Lionel has brought us three sets of NYC subway trains among which is this classic R30 from the IND/BMT lines, painted in red as these cars were in the late 1960s. Although most of the so-called "Redbirds" were on the IRT line, the R30's sometimes are considered part of that group as well. From 1967 to 1973, the QJ name applied to trains that largely ran through Brooklyn. Lionel takes us, through the Legacy sound effects, along the line, allowing us to stop, open and close the doors, make appropriate announcements, and operate the horn and conductor's buzzer. All of the sound effects are quite genuine, with the start-up whine, brakes, and buzzer duplicating the original sounds of the R30's. Small incandescent lights are used to light the car interiors, which are themselves excellent renditions of the actual car innards. LEDs are used to light the side and forward destination signs.
The four cars included in this set include one powered car and three cars without an internal motor. The four cars connect to one another with a linking-pin and an electrical wire connector. The connectors are probably the weak link in the system and probably will not withstand frequent plugging and unplugging. The front and rear cars both have a single coupler to allow additional two car sets to be connected. One could easily add two more cars from the R27 or R16 sets; that would certainly be more like what one would actually see in the NY subway all through the 70s and 80s.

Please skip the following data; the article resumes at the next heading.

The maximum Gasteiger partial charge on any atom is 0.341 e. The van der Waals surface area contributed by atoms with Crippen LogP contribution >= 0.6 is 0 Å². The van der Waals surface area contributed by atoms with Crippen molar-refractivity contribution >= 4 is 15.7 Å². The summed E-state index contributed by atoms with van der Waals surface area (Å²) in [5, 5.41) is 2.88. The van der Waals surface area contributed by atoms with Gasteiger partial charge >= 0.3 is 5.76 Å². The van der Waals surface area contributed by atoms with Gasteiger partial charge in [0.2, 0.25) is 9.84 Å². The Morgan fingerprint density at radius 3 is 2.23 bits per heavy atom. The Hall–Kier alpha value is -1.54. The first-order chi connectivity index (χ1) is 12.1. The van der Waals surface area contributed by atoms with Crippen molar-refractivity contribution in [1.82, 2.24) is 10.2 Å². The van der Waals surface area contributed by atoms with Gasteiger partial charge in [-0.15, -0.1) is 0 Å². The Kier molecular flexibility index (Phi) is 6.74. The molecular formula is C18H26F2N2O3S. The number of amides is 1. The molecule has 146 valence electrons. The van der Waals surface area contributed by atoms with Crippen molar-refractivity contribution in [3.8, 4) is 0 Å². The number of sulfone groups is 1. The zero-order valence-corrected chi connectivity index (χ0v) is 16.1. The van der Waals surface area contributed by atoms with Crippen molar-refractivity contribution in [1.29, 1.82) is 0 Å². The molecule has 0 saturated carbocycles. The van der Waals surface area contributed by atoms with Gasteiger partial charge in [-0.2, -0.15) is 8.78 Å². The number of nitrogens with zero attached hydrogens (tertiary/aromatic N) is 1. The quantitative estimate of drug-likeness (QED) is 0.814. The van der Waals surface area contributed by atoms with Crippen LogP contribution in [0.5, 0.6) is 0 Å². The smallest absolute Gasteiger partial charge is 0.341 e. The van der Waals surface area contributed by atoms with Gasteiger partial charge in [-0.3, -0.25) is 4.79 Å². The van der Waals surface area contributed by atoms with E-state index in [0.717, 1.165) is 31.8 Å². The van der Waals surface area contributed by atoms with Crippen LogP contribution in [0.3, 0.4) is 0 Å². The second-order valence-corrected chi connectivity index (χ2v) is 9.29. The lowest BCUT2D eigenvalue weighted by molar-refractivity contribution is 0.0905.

A 9volt battery can be added so that the train can be used with a standard transformer rather than with the Legacy controller, but opening and closing the car is difficult without damaging the plastic attachment brackets. Further, the sound effects are not fully operational with a standard transformer so I wouldn't recommend this unless you're planning to operate it with the Legacy controller. With the controller, one can record a repeating sequence so that the car will automatically run through a series of activities; however, this sequence didn't allow for the doors to open and close, at least with the firmware (1.4) in my controller, so we'll probably have to wait an iteration or two for that to work correctly.
The tricky part with the Lionel subways is ensuring that your layout has some design features that accommodate them. You wouldn't, for instance, want to see the subways going through mountain passes or alongside an old western town. (Or maybe you would, but others might find this jarring). And you'll want some platforms so that the door opening occurs next to something that looks like a subway or elevated platform.
This set worked well out of the box. An excellent rendition of the mid-century NYC subway.